"We want to have these surprises every year," said Lars-Christer Olsson, the chairman of the European Leagues group, which fears a widening wealth gap among clubs will hurt competitive balance on the continent.
Ajax's run started in the preliminary rounds last July and now includes knockout wins over two of the richest and most influential teams in world soccer. Officials from those two storied clubs — Juventus president Andrea Agnelli and Madrid vice chairman Pedro Lopez — also lead the European Club Association, a group that is an aggressive negotiator in ongoing UEFA-led talks shaping the future of the Champions League.
That future, many believe, will be skewed toward the rich and entitled clubs by making it even harder for those from smaller countries to qualify for the 32-team group stage. It could also alter how an expected $3 billion prize money fund is shared. The changes should be agreed to next year and will take effect in the 2024-25 season.
UEFA has already begun consulting with the ECA, and will host the European Leagues group on May 8 at the governing body's lakeside headquarters in Nyon, Switzerland. The ECA represents more than 230 members, including Ajax, but the bigger clubs have more say in strategy. They seemingly want to create a more closed-shop Champions League that would inevitably benefit teams from the richest leagues and biggest television markets, leaving a midranking nation like the Netherlands vulnerable.
The European Leagues group hopes to counter that thinking by valuing merit over reputation. "We need to be brave and build the international competitions on the latest results in the domestic ones to feed the entire club football pyramid," Olsson said.
Meanwhile, Dutch league clubs have led the way in agreeing to share some wealth. From next season, clubs will give 5% of their prize money from the Champions League and Europa League group stages to league rivals who did not qualify.
Ajax has long been beloved across Europe for exciting teams of young, homegrown and skillfully scouted players. The latest generation is on track to emulate the early 1970s and mid-1990s teams and potentially shape the Champions League talks.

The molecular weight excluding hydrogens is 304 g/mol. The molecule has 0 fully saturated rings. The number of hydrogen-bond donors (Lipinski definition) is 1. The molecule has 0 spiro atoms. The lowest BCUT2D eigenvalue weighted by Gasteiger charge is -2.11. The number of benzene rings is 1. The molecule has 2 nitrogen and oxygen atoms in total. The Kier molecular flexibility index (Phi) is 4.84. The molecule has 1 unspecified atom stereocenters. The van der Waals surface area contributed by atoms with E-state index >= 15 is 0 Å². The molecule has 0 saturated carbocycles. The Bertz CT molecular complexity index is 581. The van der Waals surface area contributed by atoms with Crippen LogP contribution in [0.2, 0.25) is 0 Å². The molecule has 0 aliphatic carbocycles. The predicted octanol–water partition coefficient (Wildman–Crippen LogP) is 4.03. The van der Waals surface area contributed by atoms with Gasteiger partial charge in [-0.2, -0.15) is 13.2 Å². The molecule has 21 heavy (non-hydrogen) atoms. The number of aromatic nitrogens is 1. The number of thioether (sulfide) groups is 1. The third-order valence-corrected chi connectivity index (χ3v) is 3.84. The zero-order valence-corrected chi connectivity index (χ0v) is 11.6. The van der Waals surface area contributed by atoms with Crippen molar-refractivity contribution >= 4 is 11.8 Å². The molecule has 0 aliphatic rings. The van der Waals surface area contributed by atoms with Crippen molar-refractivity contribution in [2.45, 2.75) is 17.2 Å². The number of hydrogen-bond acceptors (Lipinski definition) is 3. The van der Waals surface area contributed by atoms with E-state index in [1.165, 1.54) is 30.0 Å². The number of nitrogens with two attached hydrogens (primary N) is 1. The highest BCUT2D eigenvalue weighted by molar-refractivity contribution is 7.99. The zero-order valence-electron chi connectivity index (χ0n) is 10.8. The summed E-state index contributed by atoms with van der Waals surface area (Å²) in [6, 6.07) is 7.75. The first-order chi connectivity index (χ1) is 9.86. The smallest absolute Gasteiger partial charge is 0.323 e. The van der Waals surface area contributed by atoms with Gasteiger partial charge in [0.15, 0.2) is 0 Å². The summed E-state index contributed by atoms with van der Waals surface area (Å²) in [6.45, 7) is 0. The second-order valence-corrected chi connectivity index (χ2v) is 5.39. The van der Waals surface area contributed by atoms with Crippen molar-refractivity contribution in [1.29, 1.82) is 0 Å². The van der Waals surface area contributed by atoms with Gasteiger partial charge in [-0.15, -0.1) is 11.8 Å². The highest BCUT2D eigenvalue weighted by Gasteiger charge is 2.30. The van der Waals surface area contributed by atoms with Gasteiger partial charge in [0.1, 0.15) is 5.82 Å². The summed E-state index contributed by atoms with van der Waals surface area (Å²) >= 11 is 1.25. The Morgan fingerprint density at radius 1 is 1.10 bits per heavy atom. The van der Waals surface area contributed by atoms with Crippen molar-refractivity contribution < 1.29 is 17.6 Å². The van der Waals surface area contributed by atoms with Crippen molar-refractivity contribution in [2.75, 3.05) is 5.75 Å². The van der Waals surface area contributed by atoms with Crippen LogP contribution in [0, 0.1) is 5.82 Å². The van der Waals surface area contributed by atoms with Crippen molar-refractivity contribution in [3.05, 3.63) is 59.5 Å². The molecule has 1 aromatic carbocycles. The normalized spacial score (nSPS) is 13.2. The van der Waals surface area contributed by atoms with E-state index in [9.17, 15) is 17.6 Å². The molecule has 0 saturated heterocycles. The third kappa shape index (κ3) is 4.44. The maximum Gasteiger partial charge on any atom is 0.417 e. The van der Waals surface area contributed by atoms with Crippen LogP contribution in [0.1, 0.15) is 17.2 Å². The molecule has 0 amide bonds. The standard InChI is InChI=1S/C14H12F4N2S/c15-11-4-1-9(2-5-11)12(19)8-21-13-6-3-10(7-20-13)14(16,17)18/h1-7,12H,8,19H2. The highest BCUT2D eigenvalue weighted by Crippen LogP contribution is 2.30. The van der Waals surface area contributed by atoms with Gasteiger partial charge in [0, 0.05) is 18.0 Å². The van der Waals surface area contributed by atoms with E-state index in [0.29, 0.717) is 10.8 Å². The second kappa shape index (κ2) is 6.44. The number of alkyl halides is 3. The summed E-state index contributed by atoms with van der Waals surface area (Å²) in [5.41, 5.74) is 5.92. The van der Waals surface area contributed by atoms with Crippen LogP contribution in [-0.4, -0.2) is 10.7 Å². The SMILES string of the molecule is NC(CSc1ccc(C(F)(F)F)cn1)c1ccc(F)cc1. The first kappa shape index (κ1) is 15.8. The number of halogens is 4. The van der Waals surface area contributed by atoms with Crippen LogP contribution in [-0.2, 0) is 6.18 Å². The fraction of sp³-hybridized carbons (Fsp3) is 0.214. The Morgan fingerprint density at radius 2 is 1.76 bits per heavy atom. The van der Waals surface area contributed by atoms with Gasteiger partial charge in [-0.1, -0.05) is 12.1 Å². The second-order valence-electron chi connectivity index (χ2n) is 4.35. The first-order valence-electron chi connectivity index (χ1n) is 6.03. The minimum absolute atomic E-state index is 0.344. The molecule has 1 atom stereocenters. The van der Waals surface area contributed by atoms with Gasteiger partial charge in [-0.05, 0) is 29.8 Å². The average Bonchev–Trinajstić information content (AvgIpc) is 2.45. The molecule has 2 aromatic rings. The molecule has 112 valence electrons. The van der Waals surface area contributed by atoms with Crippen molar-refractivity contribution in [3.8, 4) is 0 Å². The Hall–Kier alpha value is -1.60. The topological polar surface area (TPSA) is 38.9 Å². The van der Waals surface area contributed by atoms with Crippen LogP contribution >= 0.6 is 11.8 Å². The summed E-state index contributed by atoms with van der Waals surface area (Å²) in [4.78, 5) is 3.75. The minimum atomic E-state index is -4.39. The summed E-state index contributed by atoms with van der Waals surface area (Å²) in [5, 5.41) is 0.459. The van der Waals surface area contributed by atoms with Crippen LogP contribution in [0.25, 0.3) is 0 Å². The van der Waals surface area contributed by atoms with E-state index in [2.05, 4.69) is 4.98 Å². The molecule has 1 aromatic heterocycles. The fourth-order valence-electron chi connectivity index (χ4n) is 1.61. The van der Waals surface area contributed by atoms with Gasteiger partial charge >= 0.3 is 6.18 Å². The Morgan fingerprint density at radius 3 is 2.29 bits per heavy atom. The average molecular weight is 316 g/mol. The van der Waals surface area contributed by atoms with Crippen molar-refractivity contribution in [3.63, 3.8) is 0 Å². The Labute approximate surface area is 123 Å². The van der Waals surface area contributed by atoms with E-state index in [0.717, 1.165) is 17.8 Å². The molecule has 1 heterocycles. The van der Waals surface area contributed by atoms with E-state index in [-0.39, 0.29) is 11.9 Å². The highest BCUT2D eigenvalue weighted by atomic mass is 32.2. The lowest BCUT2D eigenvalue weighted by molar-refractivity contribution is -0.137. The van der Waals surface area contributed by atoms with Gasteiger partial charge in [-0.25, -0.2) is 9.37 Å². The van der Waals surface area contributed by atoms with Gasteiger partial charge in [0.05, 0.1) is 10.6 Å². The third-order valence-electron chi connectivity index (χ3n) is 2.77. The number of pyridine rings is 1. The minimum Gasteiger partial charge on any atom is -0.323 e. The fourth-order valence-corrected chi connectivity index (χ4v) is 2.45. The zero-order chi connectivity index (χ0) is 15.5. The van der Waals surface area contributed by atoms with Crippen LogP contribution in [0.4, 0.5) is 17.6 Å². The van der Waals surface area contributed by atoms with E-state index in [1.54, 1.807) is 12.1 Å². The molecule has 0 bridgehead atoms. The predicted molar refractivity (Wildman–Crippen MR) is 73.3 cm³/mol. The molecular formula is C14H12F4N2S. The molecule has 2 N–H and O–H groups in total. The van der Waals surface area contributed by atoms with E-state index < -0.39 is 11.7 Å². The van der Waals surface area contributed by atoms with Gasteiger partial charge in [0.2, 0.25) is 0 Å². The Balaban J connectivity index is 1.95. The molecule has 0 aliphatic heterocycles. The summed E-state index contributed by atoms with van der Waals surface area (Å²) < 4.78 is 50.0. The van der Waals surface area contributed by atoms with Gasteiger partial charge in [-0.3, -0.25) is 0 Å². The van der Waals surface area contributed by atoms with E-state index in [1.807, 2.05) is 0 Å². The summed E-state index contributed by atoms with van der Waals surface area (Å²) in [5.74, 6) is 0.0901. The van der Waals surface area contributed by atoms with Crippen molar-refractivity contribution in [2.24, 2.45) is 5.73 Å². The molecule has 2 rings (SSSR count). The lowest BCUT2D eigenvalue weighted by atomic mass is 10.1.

The current format was already a tough enough challenge after Ajax finished second in the Dutch league and had to go through three qualifying rounds. That meant starting before the domestic season kicked off, rather than in the group stage in September when the big leagues join.
The road to facing Madrid, Juventus and next Tottenham started against Sturm Graz, the second-best team from Austria. Still, 53,000 fans were at the Johan Cruyff Arena, the stadium named after Ajax's greatest player.
That route might be shut in future with no sure places for runners-up from leagues ranked outside Europe's top 10. Agnelli's comments at an ECA news conference last month caused concern. "A champion will always be able to participate," Agnelli said of the Champions League's likely shape in five years' time.
Yet Ajax is not a national champion, and nor was Monaco when launching Kylian Mbappe's career as another feel-good semifinalist in 2017 from the preliminary rounds. The last major Champions League negotiations in 2016 ended badly for other midranking leagues, such as Switzerland and Turkey.
At that time, the big four leagues of Spain, England, Germany and Italy each got a fourth direct place in the 32-team group stage, ensuring more money for them at the expense of European soccer's smaller nations.
Clubs took advantage of UEFA's leadership turmoil that year with veiled threats of a breakaway Super League. The relatively secret deal was criticized by soon-to-be UEFA president Aleksander Ceferin, who said the "ideal model" for Champions League qualification was the existing one. Back then, fourth-place teams in the big four leagues had to qualify in a playoff round, where Italian teams typically struggled.
So Ajax, in a tight title race with PSV Eindhoven, will be back in the qualifying rounds next season unless it wins this Champions League because even the Dutch league winner does not get direct entry into the group stage.
Another and more recent Super League threat came in a Football Leaks report in November. German magazine Der Spiegel published confidential documents revealing a Super League project linked to Real Madrid. The proposed 16-team lineup had AC Milan — which has not qualified for the Champions League in five years — among 11 founding members who could not be relegated. The five invited clubs included Marseille, which failed even to reach the knockout rounds of the Europa League this season.
There was no place for Ajax.
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